The first photo of Mohamed Skaf: a gang rapist walks from prison after 21 years

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The first photo of Mohamed Skaf: a gang rapist walks from prison after 21 years

Gang rapist Mohamed Skaf has left prison after 21 years behind bars for his role in the infamous Sydney 2000 crimes.

Gang rapist Mohamed Skaf has left prison after spending 21 years behind bars for his role in the infamous Skaff gang rape in Sydney ahead of the 2000 Olympics.

With older brother Bilal leading the notorious Skaf rape gang, Muhammad and up to 14 other young men raped and humiliated six women between the ages of 16 and 18.

Skaff walked from the prison’s historic arch down a long corridor just before 10 a.m. Wednesday.

Surrounded by corrective services officers, Skaff ditched his green prison uniform for a white Boss T-shirt to match with new white sneakers and a white face mask.

There was no family. Instead, he was shown by three employees in a white Toyota Corolla that was waiting for him, and he was driven from Long Bay to his home in western Sydney.

The skinny teenager who got into prison has become more and more tough during the two decades he spent behind bars.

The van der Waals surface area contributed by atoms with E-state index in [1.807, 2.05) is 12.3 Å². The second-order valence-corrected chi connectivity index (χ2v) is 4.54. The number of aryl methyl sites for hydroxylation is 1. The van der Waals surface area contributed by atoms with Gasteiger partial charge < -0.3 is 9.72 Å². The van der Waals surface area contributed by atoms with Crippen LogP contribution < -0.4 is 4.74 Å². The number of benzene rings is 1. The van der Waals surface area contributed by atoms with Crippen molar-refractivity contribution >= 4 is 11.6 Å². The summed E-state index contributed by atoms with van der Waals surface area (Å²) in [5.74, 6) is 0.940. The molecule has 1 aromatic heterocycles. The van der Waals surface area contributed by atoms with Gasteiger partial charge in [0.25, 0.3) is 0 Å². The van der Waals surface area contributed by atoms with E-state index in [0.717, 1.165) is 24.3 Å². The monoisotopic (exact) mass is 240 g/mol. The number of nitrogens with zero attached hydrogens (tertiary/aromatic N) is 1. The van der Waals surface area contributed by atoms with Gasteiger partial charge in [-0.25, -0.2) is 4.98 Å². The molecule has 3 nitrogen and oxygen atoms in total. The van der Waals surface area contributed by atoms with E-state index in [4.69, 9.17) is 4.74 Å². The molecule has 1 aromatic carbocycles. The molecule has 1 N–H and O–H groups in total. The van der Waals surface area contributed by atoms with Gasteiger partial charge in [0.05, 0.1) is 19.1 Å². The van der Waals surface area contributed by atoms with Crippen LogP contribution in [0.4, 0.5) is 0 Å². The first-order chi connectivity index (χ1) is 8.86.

Skaff was asked this morning if he regretted his role in the horrific series Rape. But he said nothing because he was led out of the gate, and simply grabbed his release papers before jumping into the waiting car.

Within minutes, the car sped towards western Sydney with Skaf in the back seat.

The convicted rapist spent most of his time at Kikconnell Prison in the state’s midwest, where he spent the last week of his prison term at Long Bay in Sydney.

During the four-week period of terror, the gang insulted the young women by calling them “Australian pigs” forcing them to “do it lip style” and then spraying them with water.

The originally horrific crimes resulted in a total of 240 years in prison for the nine men convicted, although those sentences were reduced on appeal.

Skaf, 38, was finally released to serve two years in the community on parole after three previous unsuccessful requests for release.

He will be subject to strict requirements including wearing an electronic ankle monitor, and a ban on entry to LGAs in Liverpool, Fairfield, Blacktown and Parramatta where the rapes were committed.

He will live in the home of his Greenacre parents, Baria and Mustapha Skaf, and will undergo counseling as directed.

The New South Wales State Parole Authority (SPA) found it had no other choice but to release him.

Mohamed Skaf was sentenced to 22 years, 11 months and 30 days in prison with no parole for 16 years, 11 months and 30 days ending in January 2024.

His brother Bilal, whose original 55-year sentence has been reduced to 31, will not be eligible for parole until 2033.

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